Did You Hunt Well?

By Rob Shaul

Backcountry bowhunting seemed impossible at first. 

Prior to picking up a bow my big game hunting had been all rifle, and late October – when first snow on the ground made it easy to spot and kill migrating deer and elk. 

But bowhunting is in warm September, and I quickly found my knowledge of animal patterns, woodsmanship, and basic hunting fundamentals severely lacking. 

As well, unlike many sports where steady improvement equals success, when it comes to backcountry bowhunting, the hunter can do everything right but still fail. I’ve had deer I was stalking flushed by a black bear. Sage grouse spook antelope, and a sudden change in breeze carry my stink to a bull elk, sending him thundering through the timber. 

You don’t decide. Nature does. 

My first season I was a baby. Full of whine and self pitty, I embarassingly gave up. I actually quit mid-season. 

It took me two more years of ass kickings to learn the basics, and finally have things come together. 

Along the way the path to becoming a good hunter showed itself:

  • Time in the field. 
  • Focus on the fundamentals.
  • Constant vigilance – things can change in an instant.
  • Prioitize Learning.
  • Take what the Mountain gives you. 
Time in the Field

There is no shortcut to reps. Reading, watching and listening help, but time on the mountain is irreplaceable. Dialing in your gear, clothing systems and nutrition, dealing with the elements, getting comfortable sleeping on the ground, finding water sources, folds in terrain, animal movement patterns – you can’t do this looking at a screen. This learning only happens in the mountains.. 

Prior to backcountry hunting, June and July were spent fishing, with an occasional backpacking trip or peak backing effort thrown in. No longer. My fishing rod was cast aside and I spent summer weekends fastpacking to scout different drainages, glassing ridgetops, testing gear, clothing and nutrition, and building my “mountain sense.”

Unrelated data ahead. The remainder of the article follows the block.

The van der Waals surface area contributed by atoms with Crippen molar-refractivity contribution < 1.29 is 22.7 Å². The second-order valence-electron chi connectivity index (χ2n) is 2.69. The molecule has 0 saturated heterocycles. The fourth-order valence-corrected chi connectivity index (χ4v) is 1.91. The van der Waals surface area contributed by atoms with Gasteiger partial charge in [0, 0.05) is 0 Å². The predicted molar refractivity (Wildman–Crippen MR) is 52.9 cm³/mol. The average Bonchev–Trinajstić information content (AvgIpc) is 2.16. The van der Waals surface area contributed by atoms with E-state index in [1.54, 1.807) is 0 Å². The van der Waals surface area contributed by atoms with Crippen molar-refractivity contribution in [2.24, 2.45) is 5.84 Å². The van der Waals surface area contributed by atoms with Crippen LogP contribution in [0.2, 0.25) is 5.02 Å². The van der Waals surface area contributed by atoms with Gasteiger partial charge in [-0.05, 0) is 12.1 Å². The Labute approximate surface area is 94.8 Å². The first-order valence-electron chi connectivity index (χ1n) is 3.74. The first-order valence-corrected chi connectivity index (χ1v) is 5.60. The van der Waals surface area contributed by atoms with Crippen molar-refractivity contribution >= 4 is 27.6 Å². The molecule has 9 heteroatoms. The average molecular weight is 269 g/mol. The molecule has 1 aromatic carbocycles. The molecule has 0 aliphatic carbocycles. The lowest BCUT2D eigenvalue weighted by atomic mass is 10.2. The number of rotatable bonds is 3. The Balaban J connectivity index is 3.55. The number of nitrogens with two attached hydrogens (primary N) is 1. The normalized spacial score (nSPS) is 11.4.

I also needed “hardening.” Mountain toughness is like any other type of mental or physical toughness – it steadily declines when don’t train. This isn’t limited to physical fitness but also joint connective tissue strength, feet toughening, rock hopping balance, efficient camp set up and take down, route finding, dealing with hot and cold, and overall mental toughening. 

No matter how fit I am for the first summer scouting trip or how “tough” I think I am, the mountain always kicks my ass. I’m detrained. 

Excellence in the Fundamentals

Pronghorn antelope have binocular eyes. They live in the open country and use sight as their prime defense against prredators.  Without contant vigilence using terrain and slow movement to hide from these binoculars you’ll never get within bow range. 

Many times I belly crawled 400+ yards through sage brush only to glance up and see the buck standing another 400 yards away looking at me. I’m moved too fast and he’s seen the movement. 

Many times I crested the tiniest hill too quickly, only to see a group of antelope speeding away. 

Early on I learned that I could never move too slow. I could never be too cautious, and I could never afford not to use every terrain element available to my advantage. 

The more I hunted, the slower I moved. I’d bake in the sun creeping through brush in hopes of a shot. Take a step at a time cresting a hill, using my binoculars to try and spot antelope ears through gray-green sagebrush branches just over the rise.